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Aggression in dating relationships compared by country of origin.
Article Type:
Report
Subject:
Dating violence (Demographic aspects)
Dating violence (Forecasts and trends)
Authors:
Seligowski, Antonia
West, Doe
Pub Date:
12/01/2009
Publication:
Name: College Student Journal Publisher: Project Innovation (Alabama) Audience: Academic Format: Magazine/Journal Subject: Education Copyright: COPYRIGHT 2009 Project Innovation (Alabama) ISSN: 0146-3934
Issue:
Date: Dec, 2009 Source Volume: 43 Source Issue: 4
Topic:
Event Code: 010 Forecasts, trends, outlooks Computer Subject: Market trend/market analysis
Geographic:
Geographic Scope: United States Geographic Code: 1USA United States

Accession Number:
217511780
Full Text:
AIMS: The purpose of this study was to analyze prevalence levels of aggression in dating relationships and to compare this by country of origin. The study also seeks more understanding of the violence experienced by men in these countries. METHOD: A convenience sample was used; study participants were 194 females and 168 males ranging in age from 18 to 72. The measure analyzed was the Conflict Tactics Scale-Partner. Results of this scale were compared by country of origin. These included the U.S. and those in East Asia and Eastern Europe. Prevalence levels of aggression were also compared by gender. RESULTS: Participants born in Eastern Europe reported more violence than those in the U.S. and East Asia. Males born in the U.S. reported being the recipients of physical violence significantly more than women in the U.S. Also, females born in East Asia reported significantly more perpetrating of violence than males. In Eastern European countries of origin, females reported significantly more usage of negotiation in romantic relationships than males. CONCLUSION: Although some significant differences were found within countries, the differences are not enough to assert that any of the countries of origin experience more overall dating violence than the others.

Introduction

Aggression in dating relationships (domestic violence) is a serious problem in any country, however it is not always clear what cultural phenomena underlie this behavior. Individuals who reside in the United States but were born in another country might have difficulty adjusting to different cultural and societal norms. As stated by Hussey, Chang and Kotch (2006), "migration and the process of adaptation to American society place unique strains on immigrant parents and their children." Perhaps if we better understand the norms of the countries where these individuals come from, we can develop more successful methods of dealing with domestic violence here in the U.S. For example, the traditional family structure in China is such that the husband makes all decisions and wives are inferior (Xu, Zhu, O'Campo, Koenig, Mock, & Campbell, 2005). Chinese households are hierarchical and it is generally expected that women remain obedient. This may explain the relatively large prevalence rate of lifetime intimate partner violence experienced by women in China, which is about 43% (Xu et al., 2005). Cultural norms are similar in Vietnam, where families are also patriarchal (Nguyen, Krantz, & Ostergren, 2008). In a study conducted by Nguyen et al. (2008) it was found that approximately 31% of women had experienced some sort of physical violence in their lifetime. Another 55.4% had experienced psychological abuse in their lifetime (Nguyen et al., 2008). In India, the prevalence of any form of violence experienced by women in their lifetime is 56% (Babu & Kar, 2009). Babu and Kar (2009) explain that inadequate and failure of timely payment of dowry is a significant reason for domestic violence in India. Another reason may be poor performance of duties expected of women (Babu & Kar, 2009). Like China and Vietnam, India's social system is patriarchal and women are socialized to be subordinate and believe that men have a tight to control them (Babu & Kar, 2009). This leads individuals to condone the violence experienced by women and perpetuates it by expecting women to be helpless. In both Vietnam and India it was found that domestic violence experienced by women was persistent across all social strata (Nguyen et al., 2008; Babu & Kar, 2009). Turkey also displays a patriarchal social system where men make all of the family-related decisions and have more of an influence over their wives' personal lives (Hortacsu, Kalaycioglu, & Rittersberger-Tilic, 2003). Women in Turkey are perceived as lower than men, having very little power and requiring supervision (Hortacsu et al., 2003). Justifications for this include gender stereotypes and religious beliefs which assume women to be passive victims (Hortacsu et al., 2003). A multi-country study by the World Health Organization found the following lifetime prevalence rates of physical violence experienced by women: 42% in Bangladesh, 13% in Japan City, 23% in Serbia and Montenegro, and 34% in Thailand province (Garcia-Moreno, Jansen, Ellsberg, Heise, & Watts, 2006). These statistics support an earlier review study of 35 countries which found that 10-52% of women reported being physically abused by an intimate partner in their life-time (Heise, Ellsberg, & Gottemoeller, 1999).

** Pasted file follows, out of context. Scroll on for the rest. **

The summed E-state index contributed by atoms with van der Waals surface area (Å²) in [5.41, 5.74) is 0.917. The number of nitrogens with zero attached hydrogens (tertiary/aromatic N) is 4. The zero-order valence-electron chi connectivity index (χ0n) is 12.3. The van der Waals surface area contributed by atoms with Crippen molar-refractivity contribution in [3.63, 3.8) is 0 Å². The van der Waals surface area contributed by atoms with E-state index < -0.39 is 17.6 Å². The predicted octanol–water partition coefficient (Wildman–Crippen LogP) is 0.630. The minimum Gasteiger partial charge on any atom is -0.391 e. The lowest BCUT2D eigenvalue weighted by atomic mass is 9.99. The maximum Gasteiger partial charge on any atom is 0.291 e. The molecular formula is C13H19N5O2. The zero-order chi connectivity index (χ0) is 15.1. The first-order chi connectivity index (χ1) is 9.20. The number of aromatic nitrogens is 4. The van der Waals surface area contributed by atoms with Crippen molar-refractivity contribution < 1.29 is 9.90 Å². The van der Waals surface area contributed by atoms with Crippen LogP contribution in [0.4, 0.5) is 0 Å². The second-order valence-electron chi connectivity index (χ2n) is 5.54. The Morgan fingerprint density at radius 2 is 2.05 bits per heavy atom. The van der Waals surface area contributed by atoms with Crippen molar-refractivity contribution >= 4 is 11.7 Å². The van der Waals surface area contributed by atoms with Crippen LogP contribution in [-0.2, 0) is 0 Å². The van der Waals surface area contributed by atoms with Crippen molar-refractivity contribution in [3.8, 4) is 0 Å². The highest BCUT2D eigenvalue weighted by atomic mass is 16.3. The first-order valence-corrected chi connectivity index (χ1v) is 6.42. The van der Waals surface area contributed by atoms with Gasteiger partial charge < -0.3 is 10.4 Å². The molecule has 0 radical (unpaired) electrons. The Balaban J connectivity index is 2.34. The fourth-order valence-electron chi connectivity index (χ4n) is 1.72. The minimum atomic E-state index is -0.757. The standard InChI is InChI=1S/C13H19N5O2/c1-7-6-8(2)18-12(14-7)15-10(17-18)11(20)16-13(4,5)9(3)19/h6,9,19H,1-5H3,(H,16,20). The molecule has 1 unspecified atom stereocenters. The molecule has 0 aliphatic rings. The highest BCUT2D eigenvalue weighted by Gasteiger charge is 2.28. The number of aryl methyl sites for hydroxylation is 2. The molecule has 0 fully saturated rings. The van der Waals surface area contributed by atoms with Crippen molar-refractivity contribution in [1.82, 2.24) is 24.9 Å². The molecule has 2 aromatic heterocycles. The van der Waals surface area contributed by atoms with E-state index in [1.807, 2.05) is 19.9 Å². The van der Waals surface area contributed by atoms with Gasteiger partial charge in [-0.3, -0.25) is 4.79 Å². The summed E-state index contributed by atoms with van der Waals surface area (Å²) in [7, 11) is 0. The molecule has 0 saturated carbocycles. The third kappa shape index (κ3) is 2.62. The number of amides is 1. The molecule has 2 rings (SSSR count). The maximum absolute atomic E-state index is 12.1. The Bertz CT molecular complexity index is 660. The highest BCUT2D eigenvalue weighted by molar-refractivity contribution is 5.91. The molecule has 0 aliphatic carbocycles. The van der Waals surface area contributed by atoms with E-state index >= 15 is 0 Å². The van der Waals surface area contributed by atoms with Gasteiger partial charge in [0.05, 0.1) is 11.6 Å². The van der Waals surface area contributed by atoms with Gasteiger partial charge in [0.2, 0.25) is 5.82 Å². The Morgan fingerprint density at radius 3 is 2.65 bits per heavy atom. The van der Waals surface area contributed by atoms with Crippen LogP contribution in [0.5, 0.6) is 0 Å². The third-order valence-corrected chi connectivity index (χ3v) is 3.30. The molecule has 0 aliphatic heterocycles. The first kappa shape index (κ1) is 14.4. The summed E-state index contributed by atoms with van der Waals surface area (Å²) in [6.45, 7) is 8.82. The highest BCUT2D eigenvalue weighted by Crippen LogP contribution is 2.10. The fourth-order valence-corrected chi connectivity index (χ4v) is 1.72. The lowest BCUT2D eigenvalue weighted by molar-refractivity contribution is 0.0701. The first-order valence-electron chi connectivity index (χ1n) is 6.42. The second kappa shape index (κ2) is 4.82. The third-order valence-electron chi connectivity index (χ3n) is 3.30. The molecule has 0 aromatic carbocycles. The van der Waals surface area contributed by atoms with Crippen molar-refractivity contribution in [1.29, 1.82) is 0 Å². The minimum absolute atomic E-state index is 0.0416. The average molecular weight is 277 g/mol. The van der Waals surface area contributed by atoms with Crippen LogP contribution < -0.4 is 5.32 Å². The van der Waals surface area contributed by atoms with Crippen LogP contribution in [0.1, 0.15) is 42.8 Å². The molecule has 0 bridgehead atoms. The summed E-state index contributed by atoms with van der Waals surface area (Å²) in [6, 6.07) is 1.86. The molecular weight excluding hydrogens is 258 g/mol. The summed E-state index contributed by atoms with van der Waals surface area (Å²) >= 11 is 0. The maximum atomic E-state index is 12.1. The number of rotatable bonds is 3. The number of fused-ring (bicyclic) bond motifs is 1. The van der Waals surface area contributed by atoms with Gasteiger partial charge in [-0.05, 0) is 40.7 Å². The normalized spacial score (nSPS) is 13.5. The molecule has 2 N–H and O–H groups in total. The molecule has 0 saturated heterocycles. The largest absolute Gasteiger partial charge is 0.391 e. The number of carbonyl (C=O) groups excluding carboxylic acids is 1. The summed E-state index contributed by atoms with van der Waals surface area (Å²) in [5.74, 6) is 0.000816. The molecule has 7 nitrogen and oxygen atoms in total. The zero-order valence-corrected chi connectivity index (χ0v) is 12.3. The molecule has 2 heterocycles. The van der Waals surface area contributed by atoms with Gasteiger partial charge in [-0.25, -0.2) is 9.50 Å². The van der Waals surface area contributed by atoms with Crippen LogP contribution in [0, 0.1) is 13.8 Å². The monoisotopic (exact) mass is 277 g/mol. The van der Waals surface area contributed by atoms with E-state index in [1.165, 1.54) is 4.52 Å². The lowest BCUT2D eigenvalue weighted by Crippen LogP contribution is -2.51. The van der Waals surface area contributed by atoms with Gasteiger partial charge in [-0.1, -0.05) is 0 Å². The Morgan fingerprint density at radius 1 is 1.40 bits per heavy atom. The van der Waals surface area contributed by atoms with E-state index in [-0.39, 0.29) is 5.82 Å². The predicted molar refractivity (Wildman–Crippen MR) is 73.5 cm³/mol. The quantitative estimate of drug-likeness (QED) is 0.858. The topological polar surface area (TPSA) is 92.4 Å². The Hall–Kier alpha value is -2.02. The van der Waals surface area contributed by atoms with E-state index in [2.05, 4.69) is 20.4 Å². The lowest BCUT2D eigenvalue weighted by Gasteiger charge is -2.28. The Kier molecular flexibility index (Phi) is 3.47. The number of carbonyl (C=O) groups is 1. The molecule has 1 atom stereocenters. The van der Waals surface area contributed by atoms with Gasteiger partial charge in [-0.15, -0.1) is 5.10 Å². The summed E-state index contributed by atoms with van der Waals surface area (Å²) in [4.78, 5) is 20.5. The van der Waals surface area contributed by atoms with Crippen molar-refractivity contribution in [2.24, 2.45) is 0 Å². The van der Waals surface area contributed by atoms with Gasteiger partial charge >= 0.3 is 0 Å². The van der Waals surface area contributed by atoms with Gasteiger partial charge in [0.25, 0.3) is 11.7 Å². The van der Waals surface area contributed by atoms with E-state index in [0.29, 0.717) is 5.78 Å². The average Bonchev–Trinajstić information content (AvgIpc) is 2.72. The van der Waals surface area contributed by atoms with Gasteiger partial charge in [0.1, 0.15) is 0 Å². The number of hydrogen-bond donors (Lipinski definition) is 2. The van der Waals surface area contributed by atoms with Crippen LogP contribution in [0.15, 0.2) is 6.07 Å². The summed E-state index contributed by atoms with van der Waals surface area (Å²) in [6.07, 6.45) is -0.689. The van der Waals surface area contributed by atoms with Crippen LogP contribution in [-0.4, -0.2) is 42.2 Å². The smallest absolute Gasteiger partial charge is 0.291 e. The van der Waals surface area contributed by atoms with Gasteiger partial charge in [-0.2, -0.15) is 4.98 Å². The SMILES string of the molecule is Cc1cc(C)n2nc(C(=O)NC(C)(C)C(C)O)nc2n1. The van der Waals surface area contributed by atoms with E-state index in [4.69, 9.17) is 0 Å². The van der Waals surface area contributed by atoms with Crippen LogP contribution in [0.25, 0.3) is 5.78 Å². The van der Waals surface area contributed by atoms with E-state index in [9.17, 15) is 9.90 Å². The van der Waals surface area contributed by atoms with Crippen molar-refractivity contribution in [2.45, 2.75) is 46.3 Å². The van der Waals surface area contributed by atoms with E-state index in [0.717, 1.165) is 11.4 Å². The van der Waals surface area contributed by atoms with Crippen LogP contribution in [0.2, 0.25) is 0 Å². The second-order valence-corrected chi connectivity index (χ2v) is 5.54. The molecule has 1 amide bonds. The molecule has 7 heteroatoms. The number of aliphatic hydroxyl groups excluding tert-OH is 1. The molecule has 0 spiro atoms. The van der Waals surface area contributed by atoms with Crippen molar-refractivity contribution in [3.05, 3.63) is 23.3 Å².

Understanding the cultural and societal norms and expectations that underlie domestic violence in other countries can help us attempt to reduce it in different cultural populations in the United States. What we must also keep in mind is that domestic violence is a great concern in the U.S. as well. Approximately two to four million American women are physically abused each year, and domestic violence occurs in about one in four families (Wenzel, Monson, & Johnson, 2004). Similar to other countries, this abuse affects women similarly across social strata (Wenzel et al., 2004). In a study conducted by Wenzel et al. (2004), it was found that 48% of surveyed women reported at least one incidence of domestic violence in their lifetime. A major gap in the literature is information about the prevalence rates of domestic violence experienced by men. The current study aims to shed some light on that query in addition to gaining more knowledge about the prevalence of aggression or domestic violence in dating relationships among individuals from differing countries of origin.